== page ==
A trail of disastrous court decisions, each following a lawsuit brought about by citizen activists, illustrate the seriousness of the problem besetting Washingtonians. Ordinary citizens, acting on matters of public concern, have failed to prevent the spending of hundreds of millions of public dollars in or on behalf of enterprises in the private sector. They have naively and futility cited a fundamental law -- Article 8, Section 7 of the Washington State Constitution, -- which states:

CREDIT NOT TO BE LOANED. No county, city, town or other municipal corporation shall hereafter give money, or property, or loan its money, or credit to or in aid of any individual, association, company or corporation, except for the necessary support of the poor and infirm, or become directly or indirectly the owner of any stock in or bonds of any association, company or corporation.

Two very recent cases, both dealing with sport stadiums, illustrate the superficiality or cavalier attitude of elected officials while they cast aside the "Rule of Law." All of the following quotes are from the Seattle Post Intelligencer, January 13, 1999. Bruce Ramsey, author of the article Legal end run that carried Seahawks stadium to victory, correctly outlines the problem, and is cited here.

"Then came the Mariners Stadium. The law, passed as an emergency bill after the stadium had failed a vote of the people….."

"Then came the Seahawks stadium. That law, also passed as an emergency bill….."

The salient point is that both laws were passed under the State Constitution’s emergency clause whose purpose is to allow the Legislature to enact legislation for "the immediate preservation of the public peace, health or safety." The law is very clear on this point. However, the Legislature ignored these constitutional limits, an action which the Supreme Court condoned. By doing so, the Court had rebuked the citizen activists, in addition to denying them their constitutional right to file a referendum to reverse the Legislature’s violation of law. The denial flew in the face of Article II, Section 1 of the State Constitution, which states in part:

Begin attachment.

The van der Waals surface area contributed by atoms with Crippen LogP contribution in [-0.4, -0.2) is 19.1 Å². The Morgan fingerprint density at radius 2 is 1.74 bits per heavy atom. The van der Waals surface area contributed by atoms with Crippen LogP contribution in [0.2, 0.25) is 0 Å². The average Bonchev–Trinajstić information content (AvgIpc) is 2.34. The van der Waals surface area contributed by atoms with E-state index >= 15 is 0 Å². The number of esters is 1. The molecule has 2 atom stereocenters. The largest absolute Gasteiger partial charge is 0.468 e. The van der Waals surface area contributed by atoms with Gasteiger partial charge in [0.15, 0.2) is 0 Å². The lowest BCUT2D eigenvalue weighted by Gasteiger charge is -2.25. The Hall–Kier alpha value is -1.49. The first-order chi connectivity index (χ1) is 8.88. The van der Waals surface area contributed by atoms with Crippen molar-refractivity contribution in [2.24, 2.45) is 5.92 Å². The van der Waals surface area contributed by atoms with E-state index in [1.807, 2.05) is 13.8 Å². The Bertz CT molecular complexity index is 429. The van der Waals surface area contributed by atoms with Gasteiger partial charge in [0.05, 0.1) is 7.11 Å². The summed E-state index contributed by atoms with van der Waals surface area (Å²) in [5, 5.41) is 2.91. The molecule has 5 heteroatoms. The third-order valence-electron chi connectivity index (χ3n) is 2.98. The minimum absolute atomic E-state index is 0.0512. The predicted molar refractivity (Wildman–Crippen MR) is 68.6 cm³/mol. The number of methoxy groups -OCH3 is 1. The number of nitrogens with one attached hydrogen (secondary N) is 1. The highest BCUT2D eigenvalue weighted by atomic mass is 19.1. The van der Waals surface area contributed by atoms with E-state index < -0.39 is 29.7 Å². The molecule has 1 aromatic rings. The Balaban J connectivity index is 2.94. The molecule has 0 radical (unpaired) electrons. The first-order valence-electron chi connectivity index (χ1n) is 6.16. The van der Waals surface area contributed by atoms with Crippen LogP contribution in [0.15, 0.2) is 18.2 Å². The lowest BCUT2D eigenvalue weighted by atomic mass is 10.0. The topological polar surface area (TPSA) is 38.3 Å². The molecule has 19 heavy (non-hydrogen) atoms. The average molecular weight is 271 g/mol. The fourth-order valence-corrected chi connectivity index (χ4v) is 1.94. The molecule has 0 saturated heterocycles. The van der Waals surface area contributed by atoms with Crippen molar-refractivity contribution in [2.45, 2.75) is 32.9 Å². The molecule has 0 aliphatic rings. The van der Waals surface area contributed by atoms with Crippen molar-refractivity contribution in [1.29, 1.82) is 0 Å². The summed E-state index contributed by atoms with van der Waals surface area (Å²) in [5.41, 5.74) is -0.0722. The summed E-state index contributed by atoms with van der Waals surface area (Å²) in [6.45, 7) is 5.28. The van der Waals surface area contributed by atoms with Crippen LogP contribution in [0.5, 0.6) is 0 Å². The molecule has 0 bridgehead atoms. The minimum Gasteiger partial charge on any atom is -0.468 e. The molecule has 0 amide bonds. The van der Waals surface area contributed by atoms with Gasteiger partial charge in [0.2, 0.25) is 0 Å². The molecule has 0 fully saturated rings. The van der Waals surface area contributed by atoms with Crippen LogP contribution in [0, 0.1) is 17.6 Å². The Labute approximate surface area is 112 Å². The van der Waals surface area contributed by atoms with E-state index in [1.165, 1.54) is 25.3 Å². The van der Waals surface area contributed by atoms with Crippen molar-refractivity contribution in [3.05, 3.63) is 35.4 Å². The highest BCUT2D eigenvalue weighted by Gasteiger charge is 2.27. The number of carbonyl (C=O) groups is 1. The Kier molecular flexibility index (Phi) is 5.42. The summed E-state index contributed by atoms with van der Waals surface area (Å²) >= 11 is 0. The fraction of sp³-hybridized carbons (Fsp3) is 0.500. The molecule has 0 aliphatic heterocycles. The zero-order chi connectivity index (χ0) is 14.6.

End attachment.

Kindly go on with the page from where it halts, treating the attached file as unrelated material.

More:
(b) Referendum. The second power reserved by the people is the referendum, and it may be ordered on any act, bill, law, or any part thereof passed by the legislature, except such laws as may be necessary for the immediate preservation of the public peace, health or safety, ….. (emphasis added)
In concert with the Legislature’s travesty that passed for legislation, the Washington State Supreme Court had embraced the bastardized application of the emergency clause. They had unashamedly utilized the formal constitution to shield the Legislature’s action from the right of the people to use the referendum. This has set a dangerous precedent, of which Justice Sanders, the sole dissenter of the decision, said, "As to what remains of our referendum clause,…..I see only an outline of ashes on the courtroom floor." (WATCH, February 1999, a newsletter published by CLEAN [Citizens for Leaders with Ethics & Accountability Now!], a nonprofit citizen research group.)

Having rejected the people’s vote against the financing plan for the baseball stadium, the Legislature then went on to

"…..authorize any county of at least one million population to set up a public authority to build a baseball stadium. There was only one such county – King County. But the court said that was not a special law because some other county might have a million people someday."